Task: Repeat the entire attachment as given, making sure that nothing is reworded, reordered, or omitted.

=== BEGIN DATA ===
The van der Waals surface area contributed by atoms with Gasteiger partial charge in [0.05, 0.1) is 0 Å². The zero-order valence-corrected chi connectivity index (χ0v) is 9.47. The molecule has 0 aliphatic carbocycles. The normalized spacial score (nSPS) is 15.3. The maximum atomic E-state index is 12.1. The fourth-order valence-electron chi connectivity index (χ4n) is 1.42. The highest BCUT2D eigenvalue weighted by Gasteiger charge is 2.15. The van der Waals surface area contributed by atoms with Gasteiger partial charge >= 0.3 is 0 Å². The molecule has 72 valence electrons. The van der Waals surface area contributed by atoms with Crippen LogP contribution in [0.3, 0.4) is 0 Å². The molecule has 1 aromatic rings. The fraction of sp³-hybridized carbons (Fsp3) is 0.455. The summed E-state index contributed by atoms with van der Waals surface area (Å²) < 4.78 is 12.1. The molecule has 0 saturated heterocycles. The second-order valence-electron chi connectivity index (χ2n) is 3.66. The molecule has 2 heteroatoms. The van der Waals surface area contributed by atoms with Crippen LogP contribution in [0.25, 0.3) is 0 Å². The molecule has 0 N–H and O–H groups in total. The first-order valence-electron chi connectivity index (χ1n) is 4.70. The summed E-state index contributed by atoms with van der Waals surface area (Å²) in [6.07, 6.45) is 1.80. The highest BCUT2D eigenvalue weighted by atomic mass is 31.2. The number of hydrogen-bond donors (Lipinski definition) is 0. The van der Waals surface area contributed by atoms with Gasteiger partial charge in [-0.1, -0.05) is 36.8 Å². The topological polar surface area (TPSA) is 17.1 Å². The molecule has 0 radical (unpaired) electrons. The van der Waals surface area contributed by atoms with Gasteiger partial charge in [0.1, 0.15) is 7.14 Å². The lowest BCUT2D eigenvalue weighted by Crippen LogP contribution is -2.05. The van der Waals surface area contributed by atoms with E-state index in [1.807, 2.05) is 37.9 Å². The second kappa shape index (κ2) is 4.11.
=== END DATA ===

The van der Waals surface area contributed by atoms with Gasteiger partial charge in [0.05, 0.1) is 0 Å². The zero-order valence-corrected chi connectivity index (χ0v) is 9.47. The molecule has 0 aliphatic carbocycles. The normalized spacial score (nSPS) is 15.3. The maximum atomic E-state index is 12.1. The fourth-order valence-electron chi connectivity index (χ4n) is 1.42. The highest BCUT2D eigenvalue weighted by Gasteiger charge is 2.15. The van der Waals surface area contributed by atoms with Gasteiger partial charge >= 0.3 is 0 Å². The molecule has 72 valence electrons. The van der Waals surface area contributed by atoms with Crippen LogP contribution in [0.3, 0.4) is 0 Å². The molecule has 1 aromatic rings. The fraction of sp³-hybridized carbons (Fsp3) is 0.455. The summed E-state index contributed by atoms with van der Waals surface area (Å²) < 4.78 is 12.1. The molecule has 0 saturated heterocycles. The second-order valence-electron chi connectivity index (χ2n) is 3.66. The molecule has 2 heteroatoms. The van der Waals surface area contributed by atoms with Crippen LogP contribution in [0.25, 0.3) is 0 Å². The molecule has 0 N–H and O–H groups in total. The first-order valence-electron chi connectivity index (χ1n) is 4.70. The summed E-state index contributed by atoms with van der Waals surface area (Å²) in [6.07, 6.45) is 1.80. The highest BCUT2D eigenvalue weighted by atomic mass is 31.2. The number of hydrogen-bond donors (Lipinski definition) is 0. The van der Waals surface area contributed by atoms with Gasteiger partial charge in [-0.1, -0.05) is 36.8 Å². The topological polar surface area (TPSA) is 17.1 Å². The molecule has 0 radical (unpaired) electrons. The van der Waals surface area contributed by atoms with Gasteiger partial charge in [0.1, 0.15) is 7.14 Å². The lowest BCUT2D eigenvalue weighted by Crippen LogP contribution is -2.05. The van der Waals surface area contributed by atoms with E-state index in [1.807, 2.05) is 37.9 Å². The second kappa shape index (κ2) is 4.11.